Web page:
Silent-era “It” girl Clara Bow falls for French aristocrat (Buddy Rogers!) after they are locked overnight in a Paris wax museum. There’s a sticking point, though—Rogers’s blueblood is betrothed to another! The Library of Congress has reconstructed the film from recovered materials, filling in missing sequences with key photos and intertitles—and in the process rescuing Bow’s incandescent performance for posterity.
Restored by the Library of Congress
Presented in 35mm



NOW WE'RE IN THE AIR with live musical accompaniment by Stephen Horne
Directed by Frank Strayer | USA, 1927 | 23 m.
With Wallace Beery, Raymond Hatton, Louise Brooks

Plus: SFSFF’s Rob Byrne made a remarkable discovery in the National Film Archive of the Czech Republic—footage from the lost Wallace Beery/Louise Brooks comedy, Now We’re in the Air! He was able to restore the 23-minute fragment in time for its premiere in this program.
Restored by San Francisco Silent Film Festival
Presented in 35mm



Remember, to enter, simply email the Louise Brooks Society (LouiseBrooksSociety AT gmailDOTcom) a sentence or two or three stating as to why you would like to see this very special program.



American Cinematheque interview about Louise Brooks

2017-05-18T08:42:56.437-07:00

Ahead of its May 20th screening of a pair of Louise Brooks films, Beggars of Life (1928) and Diary of a Lost Girl (1929)  in Hollywood, the American Cinematheque ran an interview about Brooks on its blog, "Movies on the Big Screen." The interview, conducted by former Los Angeles Times journalist Susan King, features comments from acclaimed film historian Cari Beauchamp, author of Without Lying Down: Frances Marion and the Powerful Women of Early Hollywood and other books, and myself, Thomas Gladysz, author of Beggars of Life, A Companion to the 1928 Film, and editor of the "Louise Brooks edition" of The Diary of a Lost Girl. Check out the interview, "The Eternal Louise Brooks," HERE.DIARY OF A LOST GIRL / BEGGARS OF LIFEScreening format: DCP Join us in the courtyard at 6:15 PM, when The Chapwinds will perform music from Kurt Weill’s The Threepenny Opera (which premiered in Germany the year before DIARY OF A LOST GIRL) and Samuel Barber’s “Summer Music,” the most prominent American work in the wind quintet canon.DIARY OF A LOST GIRL DAS TAGEBUCH EINER VERLORENEN1929, Kino Lorber, 112 min, Germany, Dir: G.W. Pabst Seduced and abandoned by her father’s assistant, Louise Brooks descends into a lurid hell of reformatories and whorehouses. For a debauched party scene, Pabst insisted on realism – so Brooks complied by playing “the whole scene stewed on hot, sweet German champagne.” // New 2K Restoration! BEGGARS OF LIFE 1928, Kino Lorber, 100 min, USA, Dir: William A. Wellman Rough-and-tumble writer Jim Tully’s autobiography served as the basis for what many consider Louise Brooks’ best American film. She plays a young woman who kills her abusive stepfather and hits the road (in the company of Richard Arlen) hoping to make it to safety in Canada. Wallace Beery delivers a memorable performance as hobo Oklahoma Red in this beautifully shot silent. // New 2K Restoration![...]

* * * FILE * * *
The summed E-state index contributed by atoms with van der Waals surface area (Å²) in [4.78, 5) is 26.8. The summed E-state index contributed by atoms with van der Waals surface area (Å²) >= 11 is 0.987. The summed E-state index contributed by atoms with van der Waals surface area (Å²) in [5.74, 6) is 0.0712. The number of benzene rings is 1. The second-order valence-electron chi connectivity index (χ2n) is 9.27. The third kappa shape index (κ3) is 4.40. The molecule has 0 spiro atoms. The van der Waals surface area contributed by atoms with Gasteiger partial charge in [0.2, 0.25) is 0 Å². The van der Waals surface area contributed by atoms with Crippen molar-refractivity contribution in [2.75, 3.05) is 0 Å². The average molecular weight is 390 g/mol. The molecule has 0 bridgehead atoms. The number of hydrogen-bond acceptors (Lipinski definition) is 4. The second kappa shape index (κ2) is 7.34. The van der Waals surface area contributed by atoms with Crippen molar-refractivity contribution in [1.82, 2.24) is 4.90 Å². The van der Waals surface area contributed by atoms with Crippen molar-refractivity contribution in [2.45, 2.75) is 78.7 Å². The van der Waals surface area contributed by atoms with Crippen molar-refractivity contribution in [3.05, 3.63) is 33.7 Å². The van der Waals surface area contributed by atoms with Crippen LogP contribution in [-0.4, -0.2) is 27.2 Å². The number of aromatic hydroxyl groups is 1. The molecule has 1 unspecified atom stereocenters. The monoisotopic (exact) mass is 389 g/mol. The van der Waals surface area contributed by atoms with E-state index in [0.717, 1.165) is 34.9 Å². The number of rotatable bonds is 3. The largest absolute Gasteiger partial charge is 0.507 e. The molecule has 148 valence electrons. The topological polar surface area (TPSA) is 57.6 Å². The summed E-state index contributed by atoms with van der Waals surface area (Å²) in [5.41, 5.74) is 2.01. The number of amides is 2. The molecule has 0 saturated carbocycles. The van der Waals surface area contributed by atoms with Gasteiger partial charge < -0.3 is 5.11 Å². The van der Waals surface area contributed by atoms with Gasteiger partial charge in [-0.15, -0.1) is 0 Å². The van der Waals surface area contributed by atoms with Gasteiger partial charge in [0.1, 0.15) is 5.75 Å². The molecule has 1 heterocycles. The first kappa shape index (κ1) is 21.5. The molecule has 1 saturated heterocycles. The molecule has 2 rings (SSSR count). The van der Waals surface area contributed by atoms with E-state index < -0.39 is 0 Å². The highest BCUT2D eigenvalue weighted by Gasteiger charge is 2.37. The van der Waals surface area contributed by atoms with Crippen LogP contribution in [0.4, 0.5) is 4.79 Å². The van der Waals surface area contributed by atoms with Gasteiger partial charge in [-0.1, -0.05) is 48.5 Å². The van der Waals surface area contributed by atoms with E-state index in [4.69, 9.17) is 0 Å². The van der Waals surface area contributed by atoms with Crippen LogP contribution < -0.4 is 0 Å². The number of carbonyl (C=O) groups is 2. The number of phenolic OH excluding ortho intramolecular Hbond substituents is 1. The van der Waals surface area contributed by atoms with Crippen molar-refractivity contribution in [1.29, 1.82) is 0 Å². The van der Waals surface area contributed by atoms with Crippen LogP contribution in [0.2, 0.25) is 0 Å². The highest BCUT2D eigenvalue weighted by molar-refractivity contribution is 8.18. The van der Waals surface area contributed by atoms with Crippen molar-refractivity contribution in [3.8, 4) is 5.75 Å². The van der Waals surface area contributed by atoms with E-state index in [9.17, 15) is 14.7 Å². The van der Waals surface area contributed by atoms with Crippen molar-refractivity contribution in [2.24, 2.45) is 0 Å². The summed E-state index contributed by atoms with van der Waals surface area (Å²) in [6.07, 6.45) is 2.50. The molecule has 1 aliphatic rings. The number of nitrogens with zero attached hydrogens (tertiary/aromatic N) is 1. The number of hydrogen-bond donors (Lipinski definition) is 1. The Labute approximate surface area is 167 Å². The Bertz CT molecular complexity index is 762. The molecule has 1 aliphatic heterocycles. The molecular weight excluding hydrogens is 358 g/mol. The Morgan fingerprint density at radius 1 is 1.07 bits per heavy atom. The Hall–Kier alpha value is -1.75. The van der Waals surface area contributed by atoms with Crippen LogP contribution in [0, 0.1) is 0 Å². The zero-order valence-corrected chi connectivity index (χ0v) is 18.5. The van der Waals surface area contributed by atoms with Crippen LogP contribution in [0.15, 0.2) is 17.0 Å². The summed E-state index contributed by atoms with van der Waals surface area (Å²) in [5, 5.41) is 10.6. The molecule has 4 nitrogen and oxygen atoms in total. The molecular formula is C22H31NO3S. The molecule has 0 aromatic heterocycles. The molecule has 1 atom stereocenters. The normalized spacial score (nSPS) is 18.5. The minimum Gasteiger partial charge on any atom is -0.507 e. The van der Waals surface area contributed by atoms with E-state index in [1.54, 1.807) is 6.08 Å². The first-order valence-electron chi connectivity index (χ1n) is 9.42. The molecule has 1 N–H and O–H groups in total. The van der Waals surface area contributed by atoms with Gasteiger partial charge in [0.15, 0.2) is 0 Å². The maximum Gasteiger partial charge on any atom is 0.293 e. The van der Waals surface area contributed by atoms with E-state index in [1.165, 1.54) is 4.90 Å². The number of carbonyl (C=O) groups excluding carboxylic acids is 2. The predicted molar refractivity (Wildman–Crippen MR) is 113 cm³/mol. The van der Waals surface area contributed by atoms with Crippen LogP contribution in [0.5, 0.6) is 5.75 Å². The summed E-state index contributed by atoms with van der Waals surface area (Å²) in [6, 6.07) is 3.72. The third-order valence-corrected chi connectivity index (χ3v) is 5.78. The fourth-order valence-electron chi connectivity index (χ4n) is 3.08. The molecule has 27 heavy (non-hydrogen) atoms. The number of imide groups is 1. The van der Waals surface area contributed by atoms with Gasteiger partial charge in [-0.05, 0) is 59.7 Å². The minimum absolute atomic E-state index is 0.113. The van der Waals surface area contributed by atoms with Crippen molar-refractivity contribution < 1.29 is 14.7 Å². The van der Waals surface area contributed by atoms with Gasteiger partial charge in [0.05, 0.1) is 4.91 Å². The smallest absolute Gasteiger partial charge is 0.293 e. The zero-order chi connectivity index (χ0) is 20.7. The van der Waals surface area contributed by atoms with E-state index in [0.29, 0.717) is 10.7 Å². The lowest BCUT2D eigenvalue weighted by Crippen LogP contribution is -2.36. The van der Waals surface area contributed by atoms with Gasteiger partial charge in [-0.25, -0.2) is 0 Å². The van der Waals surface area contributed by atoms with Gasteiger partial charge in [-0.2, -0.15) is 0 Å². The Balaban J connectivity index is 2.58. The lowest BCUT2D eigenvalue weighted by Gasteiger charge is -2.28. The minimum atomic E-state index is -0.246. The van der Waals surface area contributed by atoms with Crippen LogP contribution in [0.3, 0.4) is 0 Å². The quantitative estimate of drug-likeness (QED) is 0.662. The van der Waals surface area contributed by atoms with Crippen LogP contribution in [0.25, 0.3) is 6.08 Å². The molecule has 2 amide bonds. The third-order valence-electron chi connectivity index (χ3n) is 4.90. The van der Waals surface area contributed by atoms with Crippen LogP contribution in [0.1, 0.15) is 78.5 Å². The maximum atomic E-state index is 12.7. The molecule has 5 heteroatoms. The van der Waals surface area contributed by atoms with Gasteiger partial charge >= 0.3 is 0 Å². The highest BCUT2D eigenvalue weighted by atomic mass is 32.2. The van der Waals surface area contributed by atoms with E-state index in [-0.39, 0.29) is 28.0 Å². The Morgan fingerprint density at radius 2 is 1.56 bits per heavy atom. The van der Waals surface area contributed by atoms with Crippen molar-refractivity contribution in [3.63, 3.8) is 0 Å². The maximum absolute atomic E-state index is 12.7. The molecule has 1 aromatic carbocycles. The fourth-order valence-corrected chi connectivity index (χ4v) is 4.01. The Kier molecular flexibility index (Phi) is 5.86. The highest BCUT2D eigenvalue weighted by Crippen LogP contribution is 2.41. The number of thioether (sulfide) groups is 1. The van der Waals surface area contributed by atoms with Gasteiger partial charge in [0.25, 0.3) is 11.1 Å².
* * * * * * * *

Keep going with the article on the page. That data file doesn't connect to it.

Louise Brooks related book launch in NYC on May 24th

2017-05-17T12:08:46.630-07:00

What happens when an Irish author living in Australia is so taken by an American painter's work that he writes 60 short stories inspired by his paintings?The result is  LULU IN NEW YORK & OTHER TALESWords by Robert Power  -  Paintings by Max FergusonUNICORN PUBLISHING GROUPBook LaunchWednesday, May 24th6:30-9:00 PMReadings by the author and DJ Ken DashowModels dressed as they are in the paintingsUnveiling of a new paintingA splendid time is guaranteed for all!STRAND BOOKSTORE828 BroadwayNew YorkBooks may also be ordered from:STRAND  |  AMAZONIn conjunction with the book launch, there is an exhibition of Max Ferguson paintings.MAX FERGUSONSOLO EXHIBTIONThrough May 27thBernarducci Meisel Gallery37 West 57th StreetNew York[...]



Louise Brooks story THE CHAPERONE to air on PBS Masterpiece

2017-05-16T18:39:34.178-07:00